James Weeks found himself a free Black man when slavery ended in New York State in 1838. He purchased land from another free Black named Henry C. Thompson. This sale established the beginnings of a thriving self-sufficient African-American enclave in Brooklyn called Weeksville.
The African-American Registry acknowledges Jan. 20, 1838, as its founding date. Slaves escaping from the South found a home in Weeksville. For Blacks in New York, it was the safest place in the city to have a quality of life away from racism.
By 1850, it was the second largest independent Black community in pre-Civil War America. Weeksville had its own churches, schools, businesses and newspaper, the Freedman’s Torchlight. Almost 500 families lived in Weeksville. Dr. Susan Smith McKinney-Steward, the first female Black physician in New York, was one prominent citizen who took residence here.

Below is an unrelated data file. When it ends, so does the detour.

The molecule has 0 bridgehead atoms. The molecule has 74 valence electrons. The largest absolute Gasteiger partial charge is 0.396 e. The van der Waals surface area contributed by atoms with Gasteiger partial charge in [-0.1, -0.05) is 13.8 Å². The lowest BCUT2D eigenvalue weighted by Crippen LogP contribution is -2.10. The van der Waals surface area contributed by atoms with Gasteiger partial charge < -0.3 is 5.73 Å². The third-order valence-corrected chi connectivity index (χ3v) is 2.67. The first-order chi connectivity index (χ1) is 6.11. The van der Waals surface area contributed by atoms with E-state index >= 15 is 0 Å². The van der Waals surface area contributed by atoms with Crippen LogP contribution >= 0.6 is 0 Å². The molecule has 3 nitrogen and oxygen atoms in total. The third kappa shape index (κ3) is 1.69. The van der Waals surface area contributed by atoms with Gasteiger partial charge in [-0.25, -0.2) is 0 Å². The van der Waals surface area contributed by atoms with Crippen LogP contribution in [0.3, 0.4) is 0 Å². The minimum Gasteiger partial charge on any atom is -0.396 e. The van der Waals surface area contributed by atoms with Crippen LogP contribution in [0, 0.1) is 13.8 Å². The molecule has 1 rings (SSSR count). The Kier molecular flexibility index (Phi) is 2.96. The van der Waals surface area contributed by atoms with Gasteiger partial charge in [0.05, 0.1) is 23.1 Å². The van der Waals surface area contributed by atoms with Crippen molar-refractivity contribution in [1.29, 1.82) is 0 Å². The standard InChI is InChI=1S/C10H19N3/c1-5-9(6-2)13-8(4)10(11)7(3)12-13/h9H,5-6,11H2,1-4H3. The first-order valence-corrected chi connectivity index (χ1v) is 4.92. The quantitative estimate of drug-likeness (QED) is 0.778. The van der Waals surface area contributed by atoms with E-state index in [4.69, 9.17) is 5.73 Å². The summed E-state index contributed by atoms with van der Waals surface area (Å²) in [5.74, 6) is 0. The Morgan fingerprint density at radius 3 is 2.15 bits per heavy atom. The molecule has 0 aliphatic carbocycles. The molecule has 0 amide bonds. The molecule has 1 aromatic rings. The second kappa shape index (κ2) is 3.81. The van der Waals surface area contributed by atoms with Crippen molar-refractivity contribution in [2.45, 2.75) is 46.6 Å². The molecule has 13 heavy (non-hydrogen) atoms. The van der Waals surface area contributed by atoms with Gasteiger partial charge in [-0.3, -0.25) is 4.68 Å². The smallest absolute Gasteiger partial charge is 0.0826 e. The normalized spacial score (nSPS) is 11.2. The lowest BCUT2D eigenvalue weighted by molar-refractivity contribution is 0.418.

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(Photo: Weeksvillle Heritage Center/Facebook)
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